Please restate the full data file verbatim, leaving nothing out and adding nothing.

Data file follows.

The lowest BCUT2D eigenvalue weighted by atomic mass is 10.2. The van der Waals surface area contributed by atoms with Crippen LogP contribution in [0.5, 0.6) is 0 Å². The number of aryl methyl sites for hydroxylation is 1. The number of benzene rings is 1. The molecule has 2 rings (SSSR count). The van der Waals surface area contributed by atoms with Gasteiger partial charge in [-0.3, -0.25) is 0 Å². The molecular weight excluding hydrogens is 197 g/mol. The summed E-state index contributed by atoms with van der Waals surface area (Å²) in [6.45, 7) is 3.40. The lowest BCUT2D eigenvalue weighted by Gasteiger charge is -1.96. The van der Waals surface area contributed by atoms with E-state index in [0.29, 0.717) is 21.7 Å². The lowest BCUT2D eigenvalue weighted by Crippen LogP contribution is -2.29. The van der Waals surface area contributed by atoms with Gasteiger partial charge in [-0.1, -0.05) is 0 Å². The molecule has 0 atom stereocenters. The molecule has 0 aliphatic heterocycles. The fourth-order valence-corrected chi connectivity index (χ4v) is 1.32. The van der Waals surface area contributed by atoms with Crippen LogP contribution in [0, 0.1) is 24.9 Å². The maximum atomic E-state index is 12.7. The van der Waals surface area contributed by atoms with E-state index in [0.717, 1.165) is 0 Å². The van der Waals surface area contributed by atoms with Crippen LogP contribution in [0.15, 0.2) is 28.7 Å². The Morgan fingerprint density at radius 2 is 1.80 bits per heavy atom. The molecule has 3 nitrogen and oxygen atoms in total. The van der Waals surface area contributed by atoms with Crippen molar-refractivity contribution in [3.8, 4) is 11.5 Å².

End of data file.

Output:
The lowest BCUT2D eigenvalue weighted by atomic mass is 10.2. The van der Waals surface area contributed by atoms with Crippen LogP contribution in [0.5, 0.6) is 0 Å². The number of aryl methyl sites for hydroxylation is 1. The number of benzene rings is 1. The molecule has 2 rings (SSSR count). The van der Waals surface area contributed by atoms with Gasteiger partial charge in [-0.3, -0.25) is 0 Å². The molecular weight excluding hydrogens is 197 g/mol. The summed E-state index contributed by atoms with van der Waals surface area (Å²) in [6.45, 7) is 3.40. The lowest BCUT2D eigenvalue weighted by Gasteiger charge is -1.96. The van der Waals surface area contributed by atoms with E-state index in [0.29, 0.717) is 21.7 Å². The lowest BCUT2D eigenvalue weighted by Crippen LogP contribution is -2.29. The van der Waals surface area contributed by atoms with Gasteiger partial charge in [-0.1, -0.05) is 0 Å². The molecule has 0 atom stereocenters. The molecule has 0 aliphatic heterocycles. The fourth-order valence-corrected chi connectivity index (χ4v) is 1.32. The van der Waals surface area contributed by atoms with Crippen LogP contribution in [0, 0.1) is 24.9 Å². The maximum atomic E-state index is 12.7. The van der Waals surface area contributed by atoms with E-state index in [0.717, 1.165) is 0 Å². The van der Waals surface area contributed by atoms with Crippen LogP contribution in [0.15, 0.2) is 28.7 Å². The Morgan fingerprint density at radius 2 is 1.80 bits per heavy atom. The molecule has 3 nitrogen and oxygen atoms in total. The van der Waals surface area contributed by atoms with Crippen molar-refractivity contribution in [3.8, 4) is 11.5 Å².